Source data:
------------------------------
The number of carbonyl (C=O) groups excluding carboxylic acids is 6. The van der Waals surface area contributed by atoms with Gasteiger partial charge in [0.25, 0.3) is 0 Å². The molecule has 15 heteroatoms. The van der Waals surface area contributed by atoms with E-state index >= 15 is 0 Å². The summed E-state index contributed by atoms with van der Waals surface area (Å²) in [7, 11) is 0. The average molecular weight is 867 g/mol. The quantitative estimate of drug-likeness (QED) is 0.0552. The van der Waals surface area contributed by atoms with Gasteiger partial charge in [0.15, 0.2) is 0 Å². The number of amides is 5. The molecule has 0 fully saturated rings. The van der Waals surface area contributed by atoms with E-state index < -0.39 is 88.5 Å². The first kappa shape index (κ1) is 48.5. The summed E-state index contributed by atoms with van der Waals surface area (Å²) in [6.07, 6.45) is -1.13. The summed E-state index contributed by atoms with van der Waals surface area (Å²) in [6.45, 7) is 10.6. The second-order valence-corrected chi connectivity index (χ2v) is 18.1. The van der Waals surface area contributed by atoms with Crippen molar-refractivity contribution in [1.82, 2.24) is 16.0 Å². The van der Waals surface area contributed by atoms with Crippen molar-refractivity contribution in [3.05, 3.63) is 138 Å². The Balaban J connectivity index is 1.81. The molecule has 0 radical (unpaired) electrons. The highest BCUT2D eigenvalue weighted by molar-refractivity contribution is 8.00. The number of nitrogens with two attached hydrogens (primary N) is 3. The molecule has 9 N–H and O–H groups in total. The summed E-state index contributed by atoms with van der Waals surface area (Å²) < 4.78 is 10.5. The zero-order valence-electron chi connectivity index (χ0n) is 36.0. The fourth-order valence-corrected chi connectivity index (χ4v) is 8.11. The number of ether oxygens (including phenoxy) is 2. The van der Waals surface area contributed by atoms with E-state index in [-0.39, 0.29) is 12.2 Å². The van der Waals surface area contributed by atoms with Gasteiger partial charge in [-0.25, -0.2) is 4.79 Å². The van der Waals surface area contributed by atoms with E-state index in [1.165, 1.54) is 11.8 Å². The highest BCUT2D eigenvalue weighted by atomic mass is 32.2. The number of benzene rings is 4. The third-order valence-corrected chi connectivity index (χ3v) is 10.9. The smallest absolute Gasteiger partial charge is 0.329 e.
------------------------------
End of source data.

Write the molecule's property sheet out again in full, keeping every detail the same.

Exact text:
The number of carbonyl (C=O) groups excluding carboxylic acids is 6. The van der Waals surface area contributed by atoms with Gasteiger partial charge in [0.25, 0.3) is 0 Å². The molecule has 15 heteroatoms. The van der Waals surface area contributed by atoms with E-state index >= 15 is 0 Å². The summed E-state index contributed by atoms with van der Waals surface area (Å²) in [7, 11) is 0. The average molecular weight is 867 g/mol. The quantitative estimate of drug-likeness (QED) is 0.0552. The van der Waals surface area contributed by atoms with Gasteiger partial charge in [0.15, 0.2) is 0 Å². The number of amides is 5. The molecule has 0 fully saturated rings. The van der Waals surface area contributed by atoms with E-state index < -0.39 is 88.5 Å². The first kappa shape index (κ1) is 48.5. The summed E-state index contributed by atoms with van der Waals surface area (Å²) in [6.07, 6.45) is -1.13. The summed E-state index contributed by atoms with van der Waals surface area (Å²) in [6.45, 7) is 10.6. The second-order valence-corrected chi connectivity index (χ2v) is 18.1. The van der Waals surface area contributed by atoms with Crippen molar-refractivity contribution in [1.82, 2.24) is 16.0 Å². The van der Waals surface area contributed by atoms with Crippen molar-refractivity contribution in [3.05, 3.63) is 138 Å². The Balaban J connectivity index is 1.81. The molecule has 0 radical (unpaired) electrons. The highest BCUT2D eigenvalue weighted by molar-refractivity contribution is 8.00. The number of nitrogens with two attached hydrogens (primary N) is 3. The molecule has 9 N–H and O–H groups in total. The summed E-state index contributed by atoms with van der Waals surface area (Å²) < 4.78 is 10.5. The zero-order valence-electron chi connectivity index (χ0n) is 36.0. The fourth-order valence-corrected chi connectivity index (χ4v) is 8.11. The number of ether oxygens (including phenoxy) is 2. The van der Waals surface area contributed by atoms with E-state index in [-0.39, 0.29) is 12.2 Å². The van der Waals surface area contributed by atoms with Gasteiger partial charge in [-0.25, -0.2) is 4.79 Å². The van der Waals surface area contributed by atoms with E-state index in [1.165, 1.54) is 11.8 Å². The highest BCUT2D eigenvalue weighted by atomic mass is 32.2. The number of benzene rings is 4. The third-order valence-corrected chi connectivity index (χ3v) is 10.9. The smallest absolute Gasteiger partial charge is 0.329 e.